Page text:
Jumbo acoustic guitars have a few advantages when compared to dreadnought-style acoustic guitars. At a glance you can see they have larger bodies, meaning a bigger sound chamber and soundboard. This means:
Better projection: Because they are bigger, jumbo guitars tend to project better, especially for the mid-range and bass frequencies.
Better volume: This is a great advantage if you are playing with a group, especially if you do not have sound reinforcement.
Better bass response: Jumbo-bodied guitars have great low-end, so your bass strings will ring loud and clear.
Better sustain: Notes ring longer, and chords chime with excellent resonance.
Great for strumming: All of the points the above means a jumbo acoustic guitar is a smart choice for flat-pickers and guitarists who mostly strum. While not the best choice for playing finger-style, they are passable, especially if you choose an acoustic-electric model with a flexible EQ in the preamp.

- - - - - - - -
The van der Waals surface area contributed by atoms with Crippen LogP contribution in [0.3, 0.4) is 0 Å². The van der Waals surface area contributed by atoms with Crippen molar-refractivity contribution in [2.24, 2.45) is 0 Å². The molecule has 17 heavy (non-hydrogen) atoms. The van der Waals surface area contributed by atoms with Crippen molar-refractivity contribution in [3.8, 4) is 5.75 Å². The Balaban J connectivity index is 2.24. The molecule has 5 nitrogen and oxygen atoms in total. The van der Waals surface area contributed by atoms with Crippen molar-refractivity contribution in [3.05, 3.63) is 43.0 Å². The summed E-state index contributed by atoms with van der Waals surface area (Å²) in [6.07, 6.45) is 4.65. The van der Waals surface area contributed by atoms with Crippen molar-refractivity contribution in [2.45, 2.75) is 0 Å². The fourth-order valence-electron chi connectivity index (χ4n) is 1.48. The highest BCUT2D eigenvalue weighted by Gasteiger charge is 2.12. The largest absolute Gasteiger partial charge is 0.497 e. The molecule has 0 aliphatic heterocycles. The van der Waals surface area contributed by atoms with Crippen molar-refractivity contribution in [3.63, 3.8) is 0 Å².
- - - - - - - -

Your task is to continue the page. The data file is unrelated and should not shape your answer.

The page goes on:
Country and rock players tend to gravitate to larger, jumbo-style guitars because of all the traits listed above. These guitars are loud and bold enough to use in a band, and can stand out in the mix. They also look really good onstage, in my opinion.
With all of that loud, bassy strumming goodness comes a few downsides. Because of their large bodies, jumbo acoustics can be tough to manage for smaller players. Many instead go with a dreadnought, a guitar style that still has very good volume and projection but is a bit smaller.
However, don’t let size dissuade you if you think you want a jumbo. There are many diminutive players who do just fine with larger guitars, after a little practice.